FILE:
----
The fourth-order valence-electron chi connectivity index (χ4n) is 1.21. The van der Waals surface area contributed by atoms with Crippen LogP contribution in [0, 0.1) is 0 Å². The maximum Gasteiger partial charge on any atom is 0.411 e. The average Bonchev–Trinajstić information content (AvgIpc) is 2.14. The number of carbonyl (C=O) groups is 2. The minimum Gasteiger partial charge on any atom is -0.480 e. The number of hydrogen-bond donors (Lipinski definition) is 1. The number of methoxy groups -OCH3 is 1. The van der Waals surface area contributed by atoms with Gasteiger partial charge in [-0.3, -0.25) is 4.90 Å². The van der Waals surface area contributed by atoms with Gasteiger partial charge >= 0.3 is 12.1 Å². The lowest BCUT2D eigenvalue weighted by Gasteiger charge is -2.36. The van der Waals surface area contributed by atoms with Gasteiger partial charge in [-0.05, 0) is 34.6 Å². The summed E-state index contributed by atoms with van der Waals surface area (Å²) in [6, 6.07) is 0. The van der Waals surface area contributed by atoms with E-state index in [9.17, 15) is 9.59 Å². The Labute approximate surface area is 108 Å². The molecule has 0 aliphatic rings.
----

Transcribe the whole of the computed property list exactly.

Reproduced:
The fourth-order valence-electron chi connectivity index (χ4n) is 1.21. The van der Waals surface area contributed by atoms with Crippen LogP contribution in [0, 0.1) is 0 Å². The maximum Gasteiger partial charge on any atom is 0.411 e. The average Bonchev–Trinajstić information content (AvgIpc) is 2.14. The number of carbonyl (C=O) groups is 2. The minimum Gasteiger partial charge on any atom is -0.480 e. The number of hydrogen-bond donors (Lipinski definition) is 1. The number of methoxy groups -OCH3 is 1. The van der Waals surface area contributed by atoms with Gasteiger partial charge in [-0.3, -0.25) is 4.90 Å². The van der Waals surface area contributed by atoms with Gasteiger partial charge >= 0.3 is 12.1 Å². The lowest BCUT2D eigenvalue weighted by Gasteiger charge is -2.36. The van der Waals surface area contributed by atoms with Gasteiger partial charge in [-0.05, 0) is 34.6 Å². The summed E-state index contributed by atoms with van der Waals surface area (Å²) in [6, 6.07) is 0. The van der Waals surface area contributed by atoms with E-state index in [9.17, 15) is 9.59 Å². The Labute approximate surface area is 108 Å². The molecule has 0 aliphatic rings.